I portage north from my house and down to the west end of the "crossing over place", the south end of Portage Bay. Along the way, in the forested park that I have to pass through, I meet two gentlemen and we have a nice talk. This would not happen if I did not "walk" my canoe to the water. Two hooded mergansers are at the put in and a red wing blackbird trills steadily from the top of the tallest tree. It is gray and calm. And so, I paddle out and once I pass the beaver lodge, where the water deepens, I trade my rock paddle for my long bladed deep water one. It has a map of today's route painted on the blade.
I head west today. The thick overcast hides the sun and so, time doesn't pass except by the stroke of the paddle.
And, I just keep heading west, past Gasworks Park, where I see the snow covered Olympic Mountains in the distance. Past the boat yards and the fishing fleet, and to the locks. I wait 20 minutes before it is my turn. I have the entire lock to myself. Just one sixteen foot canoe dropping the 15 feet to the Salish Sea.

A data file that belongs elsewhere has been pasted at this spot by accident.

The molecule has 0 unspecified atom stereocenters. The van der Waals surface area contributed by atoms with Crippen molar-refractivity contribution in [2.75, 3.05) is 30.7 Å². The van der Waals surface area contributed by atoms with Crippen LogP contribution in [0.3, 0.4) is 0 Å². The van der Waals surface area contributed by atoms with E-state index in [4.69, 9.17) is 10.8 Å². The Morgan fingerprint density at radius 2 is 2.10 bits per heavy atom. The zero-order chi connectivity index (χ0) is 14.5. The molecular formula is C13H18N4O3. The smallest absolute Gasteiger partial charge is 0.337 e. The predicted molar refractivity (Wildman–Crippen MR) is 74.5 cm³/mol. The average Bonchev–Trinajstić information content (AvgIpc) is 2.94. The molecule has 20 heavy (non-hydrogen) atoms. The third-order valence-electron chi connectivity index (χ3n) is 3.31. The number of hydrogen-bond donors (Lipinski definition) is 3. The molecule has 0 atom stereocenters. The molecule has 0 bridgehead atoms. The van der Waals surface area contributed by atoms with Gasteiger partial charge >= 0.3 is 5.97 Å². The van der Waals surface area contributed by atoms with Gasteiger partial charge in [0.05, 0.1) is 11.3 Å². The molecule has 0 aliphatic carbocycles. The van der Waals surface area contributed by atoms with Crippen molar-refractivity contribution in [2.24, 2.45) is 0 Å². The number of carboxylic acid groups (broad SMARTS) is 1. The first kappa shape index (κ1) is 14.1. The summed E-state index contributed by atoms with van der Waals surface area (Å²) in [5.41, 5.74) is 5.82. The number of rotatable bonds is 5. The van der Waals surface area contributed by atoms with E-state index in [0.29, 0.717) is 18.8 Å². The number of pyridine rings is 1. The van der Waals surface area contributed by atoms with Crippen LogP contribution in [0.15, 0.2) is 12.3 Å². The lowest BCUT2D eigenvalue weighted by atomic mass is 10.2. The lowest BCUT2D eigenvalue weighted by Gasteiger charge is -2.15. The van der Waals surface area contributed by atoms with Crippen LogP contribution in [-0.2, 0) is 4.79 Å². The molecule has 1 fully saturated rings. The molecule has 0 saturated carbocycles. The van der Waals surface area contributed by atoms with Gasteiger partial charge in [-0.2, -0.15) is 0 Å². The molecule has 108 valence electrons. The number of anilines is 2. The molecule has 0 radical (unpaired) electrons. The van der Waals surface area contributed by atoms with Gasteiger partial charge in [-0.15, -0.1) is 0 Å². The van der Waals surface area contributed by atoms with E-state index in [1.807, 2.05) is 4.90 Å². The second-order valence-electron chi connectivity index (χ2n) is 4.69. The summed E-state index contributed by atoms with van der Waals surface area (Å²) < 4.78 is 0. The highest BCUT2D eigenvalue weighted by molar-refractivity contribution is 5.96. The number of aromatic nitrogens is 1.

Now, the ducks become mostly goldeneyes. The male is the most handsome of any of the black and white ducks with a white cheek, throat and breast and a white bar design on the side. No man would be better dressed than to wear a tuxedo patterned after this duck.
I turn south when I reach the end of Salmon Bay, following the shore past West Point. Along the way I spot a small otter and beach the canoe to look for tracks. I find two sets of much larger otter tracks nearby, the parents no doubt, of the smaller one. Then onward around one more point and into Elliot Bay. I spot a harlequin duck, arguably the most spectacular of all ducks. I pull out as soon as I can for a mile long portage north through the low area known as Interbay. This takes me back to fresh water, not far from the locks. And I turn east towards home, finishing my trip in south Lake Union, which is still quite calm.